His second goal against Millwall in Norwich’s 2–0 win earlier this season is a prototypical Sargent goal. After his teammate boots a clearance from Norwich’s six-yard box, Sargent helps tie up two defenders long enough for another teammate to swoop in and nab possession. Sargent then runs into the space and hits a far-post finish with his first touch. Nothing about it is technically dazzling, but it’s an impressive goal nonetheless.
The Wonderteen Index is a holistic, objective metric that analyzes a player’s full array of skills and talents, distilling it all into a single number that corresponds to their ultimate potential and the likelihood that they will assume the title of Wonderteen.
We awarded him 12 out of 19 last time around, ahead of his EPL debut. That score now feels low, even after a two-goal season for an awful Norwich team in the Premier League. Sargent is still very young, and while he didn’t do much for the Canaries last season, basically nobody did. That team stunk, even compared to the past few years worth of recently promoted cannon fodder.
It is hard to make definitive judgments on any single player for an overmatched team, especially so for forwards who don’t ever get many real opportunities to score. Now that he’s playing for one of the best teams in his league, he’s showing his potential, though the question remains: Is Sargent a Championship player, or does he have a higher level? I think the latter can be true, and I still like him better than any other USMNT forward in the pool. 14 out of 19.
The U.S.’s European corps is absolutely silly with right backs, enough to stock a full XI. And so it is important to determine whether or not the USMNT guy of the week can play the position.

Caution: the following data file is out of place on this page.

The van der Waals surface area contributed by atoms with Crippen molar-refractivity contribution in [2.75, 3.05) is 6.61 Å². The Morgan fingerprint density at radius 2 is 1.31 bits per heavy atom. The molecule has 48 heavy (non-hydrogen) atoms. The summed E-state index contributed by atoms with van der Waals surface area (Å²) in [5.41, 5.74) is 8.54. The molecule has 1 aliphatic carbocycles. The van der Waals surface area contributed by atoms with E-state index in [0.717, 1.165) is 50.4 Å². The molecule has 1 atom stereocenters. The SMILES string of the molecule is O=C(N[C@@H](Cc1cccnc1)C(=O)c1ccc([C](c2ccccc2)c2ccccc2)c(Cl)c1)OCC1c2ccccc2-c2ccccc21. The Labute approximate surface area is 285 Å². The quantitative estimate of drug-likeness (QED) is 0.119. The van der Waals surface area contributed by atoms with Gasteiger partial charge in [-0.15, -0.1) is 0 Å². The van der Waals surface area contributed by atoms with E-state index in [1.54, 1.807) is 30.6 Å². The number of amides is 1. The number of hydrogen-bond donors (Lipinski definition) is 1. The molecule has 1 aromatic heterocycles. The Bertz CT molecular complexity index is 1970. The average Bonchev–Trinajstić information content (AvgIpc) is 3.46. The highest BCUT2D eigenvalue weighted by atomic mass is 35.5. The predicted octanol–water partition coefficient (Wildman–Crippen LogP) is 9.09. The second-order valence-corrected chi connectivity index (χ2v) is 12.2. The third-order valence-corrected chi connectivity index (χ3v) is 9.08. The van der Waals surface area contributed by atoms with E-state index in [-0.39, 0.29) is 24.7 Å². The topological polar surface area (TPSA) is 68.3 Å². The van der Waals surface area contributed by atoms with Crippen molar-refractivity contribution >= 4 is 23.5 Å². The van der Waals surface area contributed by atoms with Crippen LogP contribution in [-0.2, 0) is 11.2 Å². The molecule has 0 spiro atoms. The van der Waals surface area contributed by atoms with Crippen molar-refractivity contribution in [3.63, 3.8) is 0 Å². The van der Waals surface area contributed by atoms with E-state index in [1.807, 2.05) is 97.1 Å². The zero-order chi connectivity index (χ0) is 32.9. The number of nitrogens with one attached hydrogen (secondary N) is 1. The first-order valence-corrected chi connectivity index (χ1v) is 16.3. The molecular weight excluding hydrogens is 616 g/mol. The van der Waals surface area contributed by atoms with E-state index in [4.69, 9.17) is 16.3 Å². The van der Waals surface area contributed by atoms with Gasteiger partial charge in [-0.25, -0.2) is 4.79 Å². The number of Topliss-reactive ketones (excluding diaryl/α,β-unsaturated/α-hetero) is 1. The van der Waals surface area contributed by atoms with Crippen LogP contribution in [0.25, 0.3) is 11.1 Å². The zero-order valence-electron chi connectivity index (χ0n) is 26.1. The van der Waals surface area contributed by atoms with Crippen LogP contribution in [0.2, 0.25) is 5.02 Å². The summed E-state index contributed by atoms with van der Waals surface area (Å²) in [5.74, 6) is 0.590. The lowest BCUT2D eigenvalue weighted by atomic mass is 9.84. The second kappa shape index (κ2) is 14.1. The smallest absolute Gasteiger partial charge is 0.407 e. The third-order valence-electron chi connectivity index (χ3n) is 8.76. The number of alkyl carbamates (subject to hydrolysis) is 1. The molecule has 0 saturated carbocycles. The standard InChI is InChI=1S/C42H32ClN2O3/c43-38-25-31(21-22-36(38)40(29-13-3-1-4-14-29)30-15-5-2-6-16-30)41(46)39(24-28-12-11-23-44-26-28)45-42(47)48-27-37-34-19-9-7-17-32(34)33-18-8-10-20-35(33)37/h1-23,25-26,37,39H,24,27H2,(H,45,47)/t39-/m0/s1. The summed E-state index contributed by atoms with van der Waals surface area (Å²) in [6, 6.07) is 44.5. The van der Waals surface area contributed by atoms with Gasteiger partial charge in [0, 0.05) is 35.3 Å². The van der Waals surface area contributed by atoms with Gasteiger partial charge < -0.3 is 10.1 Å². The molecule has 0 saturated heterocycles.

He played so much de facto right back for Norwich last season! Call them the USMNT of the EPL because all their attackers did was run right back to their own goal!!!
Very well! For a team that wants its non-forward players to run around and do stuff, a facilitative striker is useful.
Further than he should be. Pepi has continued to get every opportunity to tighten his slippery grip on the No. 9 spot, and though he’s mostly not taken them well, Gregg Berhalter clearly believes in him. The USMNT center forward pool is famously odd—for a while it was all I wrote about in this series until I got tired of posing and answering Will this guy finally be the one to score the ball? Who knows!—though Pepi, Jesus Ferreira, Sargent, and Jordan Pefok all have legitimate claims to start in Qatar.
It’s worth remembering that Sargent was in the wilderness for a long time while he struggled last season. After appearing in the USMNT’s first qualification window, he was exiled for the remainder of qualifying. His 45-minute appearance in the shameful loss to Japan was his first outing in a USMNT shirt in more than a year. So I don’t expect him to start in Qatar, though I think he’ll play.